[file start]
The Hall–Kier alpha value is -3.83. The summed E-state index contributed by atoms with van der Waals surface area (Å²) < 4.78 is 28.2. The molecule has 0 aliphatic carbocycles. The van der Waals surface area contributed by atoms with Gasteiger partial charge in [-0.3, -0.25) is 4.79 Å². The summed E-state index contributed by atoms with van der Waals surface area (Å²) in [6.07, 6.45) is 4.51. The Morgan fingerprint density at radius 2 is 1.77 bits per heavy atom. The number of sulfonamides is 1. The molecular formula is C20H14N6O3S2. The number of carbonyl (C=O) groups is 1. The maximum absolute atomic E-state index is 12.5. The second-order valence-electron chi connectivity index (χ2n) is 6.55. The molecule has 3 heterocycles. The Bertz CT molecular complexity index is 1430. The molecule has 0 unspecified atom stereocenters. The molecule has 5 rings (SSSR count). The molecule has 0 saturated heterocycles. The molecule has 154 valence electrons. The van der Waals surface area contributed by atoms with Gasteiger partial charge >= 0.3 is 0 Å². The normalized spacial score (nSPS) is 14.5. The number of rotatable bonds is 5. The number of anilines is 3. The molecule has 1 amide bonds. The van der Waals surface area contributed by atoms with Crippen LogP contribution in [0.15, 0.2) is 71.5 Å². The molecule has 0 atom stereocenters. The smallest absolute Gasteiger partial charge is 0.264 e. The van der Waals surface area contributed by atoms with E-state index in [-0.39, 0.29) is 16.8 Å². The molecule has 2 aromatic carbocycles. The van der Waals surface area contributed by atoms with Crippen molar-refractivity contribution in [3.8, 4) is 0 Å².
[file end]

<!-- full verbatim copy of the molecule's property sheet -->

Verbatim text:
The Hall–Kier alpha value is -3.83. The summed E-state index contributed by atoms with van der Waals surface area (Å²) < 4.78 is 28.2. The molecule has 0 aliphatic carbocycles. The van der Waals surface area contributed by atoms with Gasteiger partial charge in [-0.3, -0.25) is 4.79 Å². The summed E-state index contributed by atoms with van der Waals surface area (Å²) in [6.07, 6.45) is 4.51. The Morgan fingerprint density at radius 2 is 1.77 bits per heavy atom. The number of sulfonamides is 1. The molecular formula is C20H14N6O3S2. The number of carbonyl (C=O) groups is 1. The maximum absolute atomic E-state index is 12.5. The second-order valence-electron chi connectivity index (χ2n) is 6.55. The molecule has 3 heterocycles. The Bertz CT molecular complexity index is 1430. The molecule has 0 unspecified atom stereocenters. The molecule has 5 rings (SSSR count). The molecule has 0 saturated heterocycles. The molecule has 154 valence electrons. The van der Waals surface area contributed by atoms with Gasteiger partial charge >= 0.3 is 0 Å². The normalized spacial score (nSPS) is 14.5. The number of rotatable bonds is 5. The number of anilines is 3. The molecule has 1 amide bonds. The van der Waals surface area contributed by atoms with Crippen LogP contribution in [0.15, 0.2) is 71.5 Å². The molecule has 0 atom stereocenters. The smallest absolute Gasteiger partial charge is 0.264 e. The van der Waals surface area contributed by atoms with E-state index in [-0.39, 0.29) is 16.8 Å². The molecule has 2 aromatic carbocycles. The van der Waals surface area contributed by atoms with Crippen molar-refractivity contribution in [3.8, 4) is 0 Å².